All creatures great and small as you’ve never seen them before: Incredible entries from international wildlife photography competition.
From tiny critters in a garden pond to an Osprey swooping in with a fish in its talons, these stunning images capture all creatures great and small as you’ve never seen them before.
Photos of a frog riding a beetle have been flooding the Internet over the past month. Think it looks cute and adorable? Reactions to the series of photos have been split between blind praise and outrage over the authenticity of the photo-story and welfare of the subjects.
So, did this scene really occur naturally as claimed? Read more… A Frog Riding a Beetle: Is This a Real Wildlife Photo or a Bunch of BS?.
Stunning black-and-white images of African wildlife and the the decline of their habitats are the focus of a new book by David Gulden. Shooting mainly in Kenya over a 15-year period, Gulden’s photographs are intimate portraits of animals as individual characters, rather than representative of their species.
Two frogs use a leaf as a brolly to shelter from the rain: Amazing wildlife pictures from Bognor Regis to South Africa are among top nature images of the year. The amazing images, taken by both professional and amateur photographers, were the winners and runners-up of a competition by The Society of International Nature and Wildlife Photographers.
Taken from all around the world, from Sussex to South Africa, the photographs capture the stunning forms of wildlife, with close-up shots giving an incredible insight into their life.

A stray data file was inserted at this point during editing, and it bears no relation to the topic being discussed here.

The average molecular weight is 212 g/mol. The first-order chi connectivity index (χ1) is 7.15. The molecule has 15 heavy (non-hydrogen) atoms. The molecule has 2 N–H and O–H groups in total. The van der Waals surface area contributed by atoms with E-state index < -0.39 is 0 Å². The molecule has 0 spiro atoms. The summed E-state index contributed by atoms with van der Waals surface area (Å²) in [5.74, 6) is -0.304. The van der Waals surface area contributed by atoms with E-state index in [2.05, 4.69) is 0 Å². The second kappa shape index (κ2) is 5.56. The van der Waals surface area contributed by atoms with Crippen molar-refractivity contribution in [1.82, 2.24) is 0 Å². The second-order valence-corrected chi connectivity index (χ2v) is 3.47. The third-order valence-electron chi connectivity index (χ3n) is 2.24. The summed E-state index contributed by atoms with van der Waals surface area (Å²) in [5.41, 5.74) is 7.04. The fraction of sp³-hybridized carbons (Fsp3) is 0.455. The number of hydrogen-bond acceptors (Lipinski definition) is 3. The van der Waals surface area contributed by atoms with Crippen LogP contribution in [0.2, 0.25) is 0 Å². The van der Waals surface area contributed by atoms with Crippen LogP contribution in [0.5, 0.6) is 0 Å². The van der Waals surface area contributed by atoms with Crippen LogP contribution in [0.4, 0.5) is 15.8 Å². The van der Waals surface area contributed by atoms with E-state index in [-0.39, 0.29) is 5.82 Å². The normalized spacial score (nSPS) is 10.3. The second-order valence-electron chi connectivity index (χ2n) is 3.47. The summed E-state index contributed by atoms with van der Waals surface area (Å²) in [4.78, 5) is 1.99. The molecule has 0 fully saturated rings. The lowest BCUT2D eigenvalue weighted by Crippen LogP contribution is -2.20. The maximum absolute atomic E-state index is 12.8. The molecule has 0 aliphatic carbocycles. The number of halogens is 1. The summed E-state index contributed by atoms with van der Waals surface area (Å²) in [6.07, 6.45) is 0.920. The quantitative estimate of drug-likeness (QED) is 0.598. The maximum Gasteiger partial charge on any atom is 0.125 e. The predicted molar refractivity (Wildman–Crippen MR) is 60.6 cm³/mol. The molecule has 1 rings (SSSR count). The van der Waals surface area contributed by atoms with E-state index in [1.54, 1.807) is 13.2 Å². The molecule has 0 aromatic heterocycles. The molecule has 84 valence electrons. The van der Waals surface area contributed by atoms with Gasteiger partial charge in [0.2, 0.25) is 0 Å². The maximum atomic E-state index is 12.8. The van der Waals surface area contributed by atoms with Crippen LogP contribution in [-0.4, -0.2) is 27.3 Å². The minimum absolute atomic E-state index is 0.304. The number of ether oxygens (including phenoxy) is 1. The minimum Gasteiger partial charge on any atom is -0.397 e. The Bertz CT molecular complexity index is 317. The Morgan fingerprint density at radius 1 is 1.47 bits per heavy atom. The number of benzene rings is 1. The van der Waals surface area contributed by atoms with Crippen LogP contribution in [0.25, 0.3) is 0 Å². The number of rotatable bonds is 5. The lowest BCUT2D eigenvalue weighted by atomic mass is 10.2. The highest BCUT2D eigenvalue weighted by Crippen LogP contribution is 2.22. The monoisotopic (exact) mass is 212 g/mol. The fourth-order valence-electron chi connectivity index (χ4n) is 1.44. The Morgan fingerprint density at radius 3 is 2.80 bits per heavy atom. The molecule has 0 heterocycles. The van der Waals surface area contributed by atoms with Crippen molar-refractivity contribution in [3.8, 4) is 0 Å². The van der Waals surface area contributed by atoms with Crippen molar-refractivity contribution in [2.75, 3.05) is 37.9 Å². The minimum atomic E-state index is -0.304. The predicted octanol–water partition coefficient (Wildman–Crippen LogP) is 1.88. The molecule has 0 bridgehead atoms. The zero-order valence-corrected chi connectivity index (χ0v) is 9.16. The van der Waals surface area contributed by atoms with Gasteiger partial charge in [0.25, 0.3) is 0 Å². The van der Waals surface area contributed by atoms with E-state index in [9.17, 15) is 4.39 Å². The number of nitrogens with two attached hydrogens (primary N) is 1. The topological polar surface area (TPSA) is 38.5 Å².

Photos of flies, fish, snakes, seabirds, a decapitated butterfly and even a decaying zebra have been recognised in the British Ecological Society’s annual photo competition.
More than 200 entries were received – a new record for the competition – showing scenes of the natural world spanning Africa, Asia, the Americas and Europe.
The winning shot was taken in a back garden in Sweden by Alejandro Ruete, a PhD student at the Swedish University of Agricultural Sciences. He called his photo, which shows a hoverfly perched delicately on a globe thistle, “Kiss in the backyard”.
A shot of an elephant matriarch leading her family to water was highly commended by the judges.
Natural History Museum’s new book released on Wednesday marks five decades of the WPY competition, celebrating the art of wildlife photography. Started in the 1960s, the 160 prize-winning and commended images represent 50 years of different times, styles and specialisms – showcasing some of the iconic images of wildlife on planet Earth, part of an exhibition in London from 24 October.
A Cardiff-based wildlife photographer with a passion for tigers took advantage of soaring temperatures in India to capture his first images of a mother with her cubs.
The heat had topped 44 degrees Centigrade in Rajasthan when Andy Rouse, two days into a trek, found the shots he wanted.
The tiger, called Noor, had three-month-old cubs but she kept them sheltered in a desert cave at Ranthambore National Park.
But Andy gambled they would have to cool off and take in water in the sultry temperatures.
“I’ve been 6ft (2m) away from a tiger, they don’t see you as food in a vehicle, they leave you alone,” he said.
“But I made sure I was 150m (450ft) away in the first Jeep as I didn’t want the cubs to get nervous, this was the first time they would have seen people.”
Spanish photographer Marina Cano’s wildlife images are a stunning depiction of the way animals interact with nature and one another. While some of the photos may seem posed, the majestic beasts Cano documents are wild and are captured in photos while simply going about their daily lives.
To celebrate their 50th year, the Wildlife Photographer of the Year competition is asking the public to vote for their favourite photos. Which one would you chose? Peoples Choice Award | 2014 | Wildlife Photographer of the Year.